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This article in SSSAJ

  1. Vol. 66 No. 3, p. 753-759
     
    Received: Apr 12, 2001
    Published: May, 2002


    * Corresponding author(s): bing.si@usask.ca
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doi:10.2136/sssaj2002.7530

Spatial and Statistical Similarities of Local Soil Water Fluxes

  1. Bing Cheng Si *
  1. Dep. of Soil Science, University of Saskatchewan, Saskatoon, SK. Canada S7N 5A8

Abstract

Understanding the spatial and statistical distribution of soil water flux in a field is fundamental for stochastic modeling soil water flow and chemical transport in spatially variable soils. The objective of this study was to examine the persistence of the spatial pattern and statistical distribution of local soil water flux for different application rates during constant flux rainfall infiltrations. A series of constant flux-infiltration experiments were conducted in a spatially variable field. The local soil water fluxes for each of the 0- to 0.2-, 0- to 0.4-, 0- to 0.6-, and 0- to 0.8-m depths were determined from the change of water storage as a function of time before the wetting front passes the end of vertically installed time domain reflectometry (TDR) probes. The spatial similarity (persistent spatial pattern) of the measured soil water flux for different application rates at four depths was examined using Spearman rank correlation coefficient. Results showed that there was no persistent spatial similarity among measured soil water fluxes for the 0- to 0.2-, 0- to 0.4-, 0- to 0.6-, and 0- to 0.8-m depths. This indicates that transient infiltration experiments with different application rates have different flow pathways for each of the 0- to 0.2-, 0- to 0.4-, 0- to 0.6-, and 0- to 0.8-m depths. The statistical similarity (persistent statistical distribution) of soil water flux for different application rates was examined using histograms. Chi-square tests indicated that the histograms of soil water flux for different application rates were different for each of the 0- to 0.2-, 0- to 0.4-, 0- to 0.6-, and 0- to 0.8-m depths, suggesting the stochastic convective flow model may not be used to predict flow and transport in this field for different application rates.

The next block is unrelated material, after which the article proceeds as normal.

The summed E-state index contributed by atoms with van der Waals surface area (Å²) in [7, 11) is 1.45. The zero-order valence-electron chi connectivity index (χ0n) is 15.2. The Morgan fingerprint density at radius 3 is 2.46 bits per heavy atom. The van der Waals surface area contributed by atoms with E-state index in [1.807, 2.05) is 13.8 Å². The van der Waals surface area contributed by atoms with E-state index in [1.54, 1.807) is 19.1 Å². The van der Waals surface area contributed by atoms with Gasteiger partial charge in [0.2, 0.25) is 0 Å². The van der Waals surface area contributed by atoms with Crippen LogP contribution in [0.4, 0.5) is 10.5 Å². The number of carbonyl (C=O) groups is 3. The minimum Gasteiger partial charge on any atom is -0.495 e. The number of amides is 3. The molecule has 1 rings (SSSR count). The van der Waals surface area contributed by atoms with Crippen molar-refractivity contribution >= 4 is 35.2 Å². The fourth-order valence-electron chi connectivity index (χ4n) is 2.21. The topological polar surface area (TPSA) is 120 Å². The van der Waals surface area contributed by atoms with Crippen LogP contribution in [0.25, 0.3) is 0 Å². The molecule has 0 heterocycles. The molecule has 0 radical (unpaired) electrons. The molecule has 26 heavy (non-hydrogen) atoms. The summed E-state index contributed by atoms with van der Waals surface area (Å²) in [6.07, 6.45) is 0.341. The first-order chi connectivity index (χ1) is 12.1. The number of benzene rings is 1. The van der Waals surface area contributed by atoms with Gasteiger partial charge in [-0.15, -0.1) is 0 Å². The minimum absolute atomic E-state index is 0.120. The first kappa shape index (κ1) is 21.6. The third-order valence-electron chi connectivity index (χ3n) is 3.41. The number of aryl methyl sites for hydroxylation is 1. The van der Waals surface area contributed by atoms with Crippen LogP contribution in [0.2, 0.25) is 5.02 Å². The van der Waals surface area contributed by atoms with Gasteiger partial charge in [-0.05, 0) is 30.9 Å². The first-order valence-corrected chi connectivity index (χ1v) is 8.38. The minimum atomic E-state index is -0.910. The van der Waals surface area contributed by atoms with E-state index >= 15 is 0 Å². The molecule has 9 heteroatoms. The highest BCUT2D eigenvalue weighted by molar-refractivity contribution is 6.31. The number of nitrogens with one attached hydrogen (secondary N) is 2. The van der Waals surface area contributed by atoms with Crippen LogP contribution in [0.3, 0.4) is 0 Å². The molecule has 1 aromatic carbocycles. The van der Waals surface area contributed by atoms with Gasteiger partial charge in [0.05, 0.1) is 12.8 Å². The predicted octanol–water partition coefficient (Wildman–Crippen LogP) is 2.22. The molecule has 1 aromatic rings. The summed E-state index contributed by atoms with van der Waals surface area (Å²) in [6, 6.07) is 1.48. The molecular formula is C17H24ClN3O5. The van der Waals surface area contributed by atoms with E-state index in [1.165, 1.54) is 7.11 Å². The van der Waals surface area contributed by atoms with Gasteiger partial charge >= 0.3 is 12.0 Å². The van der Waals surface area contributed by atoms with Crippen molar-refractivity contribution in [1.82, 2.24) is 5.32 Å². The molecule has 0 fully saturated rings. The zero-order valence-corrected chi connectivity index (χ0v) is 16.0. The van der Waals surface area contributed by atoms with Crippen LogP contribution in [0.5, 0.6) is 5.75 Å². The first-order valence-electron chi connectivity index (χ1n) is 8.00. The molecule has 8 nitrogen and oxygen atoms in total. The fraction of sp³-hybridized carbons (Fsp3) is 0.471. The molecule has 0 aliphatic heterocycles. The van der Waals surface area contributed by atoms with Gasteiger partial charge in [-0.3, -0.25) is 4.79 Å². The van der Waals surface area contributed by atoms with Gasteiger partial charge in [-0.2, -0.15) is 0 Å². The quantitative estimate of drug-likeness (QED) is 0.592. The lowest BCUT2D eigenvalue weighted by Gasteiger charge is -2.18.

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Copyright © 2002. Soil Science SocietyPublished in Soil Sci. Soc. Am. J.66:753–759.